True Thanksgiving

Sermon for Sunday November 25, 2018
Passages: Isaiah 36:1-9; 1 Thessalonians 1:1-10; Luke 12:13-31

In the name of the Father, Son and Holy Spirit Amen!

A beautiful feast to celebrate.
Food for us to eat.
Hours of preparation
On Thanksgiving we will meet.
Our tables are full of several things,
Turkey, stuffing and napkin rings.
As Armenians we’ll also have,

Rice pilaf, sarma and more,
Everywhere food galore.1Thes

Our mothers, sisters and grandmothers,
Toil away to clean and set,
While most of us young and old gentlemen,
Try steering clear this I bet.
And on the TV we watch the game,
Bears crushing the Lions
No surprise there.
And if the weather does hold true,
We can be play a game of football
All the way through.
What a beautiful way to celebrate,
A feast of thankfulness.
With traditions from far and near
As we remember how we are blessed.

Yes, one day a year we celebrate
Everything we are thankful for.
Our families, our health, our jobs
And much-much more.
Yet, in this season of feast and more
I wonder if we care,
About our brothers and our sisters
Who are in need of solemn prayer.
I ask this not to put on guilt,
I ask this not to judge,
But I wonder in my heart, I do
So that my soul would start to budge.

Because this feast comes not alone,
But brings with it a day,
Right after we celebrate what we are thankful for,
We covet each other on Black Friday.
No, to have possessions is not so bad,
But does it give us worth?
When today we remember what we are thankful for,
And tomorrow we shove our brother to the earth.

In the Gospel today we read, a man comes to Christ
Asking of him to help divide ownership of property
And all things he holds nice.
And Christ looked at him and began to teach
That his worth is not in what he owns,
“Take heed, and beware of all covetousness” Christ begins to warn.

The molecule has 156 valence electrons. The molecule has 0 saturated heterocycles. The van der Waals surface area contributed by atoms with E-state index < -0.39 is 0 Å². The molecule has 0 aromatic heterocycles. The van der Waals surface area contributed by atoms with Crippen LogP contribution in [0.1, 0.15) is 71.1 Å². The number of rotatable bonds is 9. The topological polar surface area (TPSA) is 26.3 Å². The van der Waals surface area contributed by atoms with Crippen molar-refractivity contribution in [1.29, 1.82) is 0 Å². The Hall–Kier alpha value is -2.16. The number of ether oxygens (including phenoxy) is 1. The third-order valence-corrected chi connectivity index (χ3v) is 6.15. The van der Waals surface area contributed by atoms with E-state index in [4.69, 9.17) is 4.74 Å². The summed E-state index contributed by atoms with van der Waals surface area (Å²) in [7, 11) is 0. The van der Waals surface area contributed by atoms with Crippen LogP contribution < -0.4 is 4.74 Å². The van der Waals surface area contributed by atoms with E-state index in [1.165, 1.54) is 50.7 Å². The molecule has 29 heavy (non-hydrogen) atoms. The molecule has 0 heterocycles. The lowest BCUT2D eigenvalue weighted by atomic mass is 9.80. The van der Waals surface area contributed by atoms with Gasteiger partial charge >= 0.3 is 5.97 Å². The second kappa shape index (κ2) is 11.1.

“For a man’s life does not consist in the abundance” of all materials he holds dear. (Luke 12:13-31)
No my dear brothers and sisters Christ’s teaching is very clear.
Today we’re here, tomorrow not,
Life is not about what we sold or bought
But our worth that should be defining us
Should be found in our action and our loving hearts.

I wonder in this blissful feast,
If we truly see Christ’s words.
In the way we treat each other
In our prayerful words.
Because I fear our pockets
Have become too heavy for us
To rise up to heaven and be with God,
If so we must adjust.
Our prayers seen in action.
We must change our ways, reflect this day,
Not just random chants and hymns,
Not just words to say.

St. Paul teaches each of us,
“We give thanks to God for all that is true”
Our labors of love, our faith, our hope in Him
For He who has chosen you. (1 Thessalonians 1:1-10)
Yes God has chosen each one of us to bring his love to one another
And only in our faith in actions,
Our worth will be seen by our brothers.
Food and football and all possession are blessings given by God.
But the greatest blessing I am thankful for
Is his love in who we are.
Whether we are in pain and sorrow,
Or we are now at peace.
God’s love has never failed us.